(My son Clay shared his thoughts on our trip to the Union Gospel Mission (UGM) and I thought I would share mine as well.)
A couple of nights ago, my family trekked out to Barnes and Noble Bookstore to spend some holiday gift cards. I had been dying to get a new book and get a cup of tea. After we had a relatively pleasant time picking out new things (Olivia, my 7 year old chose a glitter diary to pour her glittery heart into; Clay, my 12 year old grabbed something Dr. Who…I have no clue; Richard, my husband got some huge historical novel and I purchased my new coveted item, Pastrix by Nadia Bolz-Weber) we trotted out quite happy with our new purchases.
As we drove home through the cold streets of Southlake, I noticed the darkness and the lights and shiny wet streets that held bitterly cold air. Something struck me. No homeless people. Not one.
I thought about my experience of homeless people and I have to admit they are few. While living in Austin, I saw the most homeless people. They were everywhere. Some seemed part of the scenery, like a park bench, and I would watch people pass by and ignore them. Some were outspoken, in your face and accosting you for your “good fortune.” Some were so wretchedly sad and broken that it made your eyes burn. But, life just revolved and happened around them.
So, as we prepared to help “bring the shoes” to UGM; Flo Lowrey’s wonderful brainstorm of love fleshed itself out in lots of boxes, bags and sacks of shoes. Flo and her family spent hours sorting, writing prayer notes, labeling and sizing shoes. When Fr. Mike found out that more shoes were needed, he used his magic persuasion to make a deal with DSW to help provide more shoes at a very discounted price. Who can say no to a very tall and very bearded priest?We ended up providing over 140 pairs of shoes to UGM.
Our friends from Fever United Soccer joined our efforts and Coach Constance Smith lent a hand with the project and stuffed her SUV full of shoes to bring to the men at UGM. I’d like to mention that Deacon Henry Penner, Joy Malmgren, Heather Wilson, Chris Mullaney, Fr. Ernie Maddon and Richard Cabes helped make this project a success. So many wonderful people brought shoes, sorted, wrote prayers and brought shoes for the men of UGM.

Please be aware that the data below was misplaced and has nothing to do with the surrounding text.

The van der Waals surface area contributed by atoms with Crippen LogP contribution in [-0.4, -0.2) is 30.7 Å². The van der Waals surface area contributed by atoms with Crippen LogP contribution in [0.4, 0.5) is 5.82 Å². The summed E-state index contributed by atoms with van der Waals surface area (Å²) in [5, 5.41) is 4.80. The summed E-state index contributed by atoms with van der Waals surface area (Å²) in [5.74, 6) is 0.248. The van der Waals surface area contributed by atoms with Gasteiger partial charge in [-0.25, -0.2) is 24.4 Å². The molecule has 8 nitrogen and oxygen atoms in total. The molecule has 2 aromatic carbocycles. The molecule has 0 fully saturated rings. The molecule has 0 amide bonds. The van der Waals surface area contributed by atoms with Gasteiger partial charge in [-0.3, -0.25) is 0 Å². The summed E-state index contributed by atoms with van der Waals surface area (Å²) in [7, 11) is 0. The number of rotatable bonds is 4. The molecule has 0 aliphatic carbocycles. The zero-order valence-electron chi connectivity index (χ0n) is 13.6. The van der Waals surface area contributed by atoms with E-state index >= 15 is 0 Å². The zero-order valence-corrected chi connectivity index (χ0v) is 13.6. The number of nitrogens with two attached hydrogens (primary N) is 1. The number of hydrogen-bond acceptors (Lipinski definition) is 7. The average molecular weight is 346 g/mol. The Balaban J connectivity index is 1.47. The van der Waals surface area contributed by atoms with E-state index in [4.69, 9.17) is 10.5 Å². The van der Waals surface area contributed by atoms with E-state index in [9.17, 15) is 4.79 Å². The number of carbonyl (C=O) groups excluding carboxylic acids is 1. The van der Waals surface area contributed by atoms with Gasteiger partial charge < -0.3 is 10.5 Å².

As we arrived, many homeless people lined the streets outside UGM. This is where the homeless people are, I thought, rather dumbly. We entered the gates of UGM and we met Lezlee, who oversees many things at UGM. We brought truckloads of shoes and it was like the Grinch bringing back Christmas to Whoville. I saw so many grateful smiles and startled faces.
Then things got orderly! We got “down to business” and quick as a flash we had shoes sorted by size on tables and it really looked like a very organized shoe sale was about to commence. The men started lining up to enter the room and grab a new or slightly used pair of shoes.
We left shortly after presenting Lezlee with a check towards the good work UGM is doing. We checked out the chapel, where the UGM residents pray in, with two pianos and gorgeous shiny pews. I saw at UGM that those who seek refuge could really find it. They could really be “seen” and heard and valued and healed as well. I found it to be a place of hope and that Christ was present in every corner you could turn.
I also saw that a tween boy could do some good work and was amazed at my son, who would rather be glued to his computer for eternity, was quickly sorting shoes for the men. I went into full helicopter mom mode when he ran first to go up in the elevator, by himself, to the “shoe room.” It was a good thing to see him working on something he cared about. I was proud that he dug in his closet for some shoes to donate and wanted to know the name of the man he should pray for.
I’m thankful for this project, for folks who went with us, and I’m thankful for those who donated shoes and worked on this project. If you want to continue this project, pray for Union Gospel Mission. Pray for that homeless person that you might never see, but is there as sure as God is.